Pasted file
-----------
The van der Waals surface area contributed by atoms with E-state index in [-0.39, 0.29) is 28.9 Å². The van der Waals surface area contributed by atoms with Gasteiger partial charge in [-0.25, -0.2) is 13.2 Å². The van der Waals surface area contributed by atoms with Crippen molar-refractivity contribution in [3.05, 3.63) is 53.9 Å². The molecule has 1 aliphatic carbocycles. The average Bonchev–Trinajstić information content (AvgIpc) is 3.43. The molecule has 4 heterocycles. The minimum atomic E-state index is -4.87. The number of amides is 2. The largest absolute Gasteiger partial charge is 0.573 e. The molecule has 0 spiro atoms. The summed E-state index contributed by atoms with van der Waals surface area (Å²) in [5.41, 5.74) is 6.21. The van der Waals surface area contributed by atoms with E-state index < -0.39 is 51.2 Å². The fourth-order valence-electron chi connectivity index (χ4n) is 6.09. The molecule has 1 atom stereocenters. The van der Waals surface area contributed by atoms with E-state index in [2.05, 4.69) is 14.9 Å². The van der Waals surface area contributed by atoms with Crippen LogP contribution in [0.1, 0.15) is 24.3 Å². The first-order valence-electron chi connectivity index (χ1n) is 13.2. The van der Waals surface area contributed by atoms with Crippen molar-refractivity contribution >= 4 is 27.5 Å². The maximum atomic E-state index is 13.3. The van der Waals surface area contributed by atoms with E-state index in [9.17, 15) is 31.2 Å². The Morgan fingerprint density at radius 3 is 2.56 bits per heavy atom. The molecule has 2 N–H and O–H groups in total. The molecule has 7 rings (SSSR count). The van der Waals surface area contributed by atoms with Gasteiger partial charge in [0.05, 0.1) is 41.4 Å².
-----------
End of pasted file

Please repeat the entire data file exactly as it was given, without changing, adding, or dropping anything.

The van der Waals surface area contributed by atoms with E-state index in [-0.39, 0.29) is 28.9 Å². The van der Waals surface area contributed by atoms with Gasteiger partial charge in [-0.25, -0.2) is 13.2 Å². The van der Waals surface area contributed by atoms with Crippen molar-refractivity contribution in [3.05, 3.63) is 53.9 Å². The molecule has 1 aliphatic carbocycles. The average Bonchev–Trinajstić information content (AvgIpc) is 3.43. The molecule has 4 heterocycles. The minimum atomic E-state index is -4.87. The number of amides is 2. The largest absolute Gasteiger partial charge is 0.573 e. The molecule has 0 spiro atoms. The summed E-state index contributed by atoms with van der Waals surface area (Å²) in [5.41, 5.74) is 6.21. The van der Waals surface area contributed by atoms with E-state index < -0.39 is 51.2 Å². The fourth-order valence-electron chi connectivity index (χ4n) is 6.09. The molecule has 1 atom stereocenters. The van der Waals surface area contributed by atoms with E-state index in [2.05, 4.69) is 14.9 Å². The van der Waals surface area contributed by atoms with Crippen LogP contribution in [0.1, 0.15) is 24.3 Å². The first-order valence-electron chi connectivity index (χ1n) is 13.2. The van der Waals surface area contributed by atoms with Crippen molar-refractivity contribution >= 4 is 27.5 Å². The maximum atomic E-state index is 13.3. The van der Waals surface area contributed by atoms with E-state index in [9.17, 15) is 31.2 Å². The Morgan fingerprint density at radius 3 is 2.56 bits per heavy atom. The molecule has 2 N–H and O–H groups in total. The molecule has 7 rings (SSSR count). The van der Waals surface area contributed by atoms with Gasteiger partial charge in [0.05, 0.1) is 41.4 Å².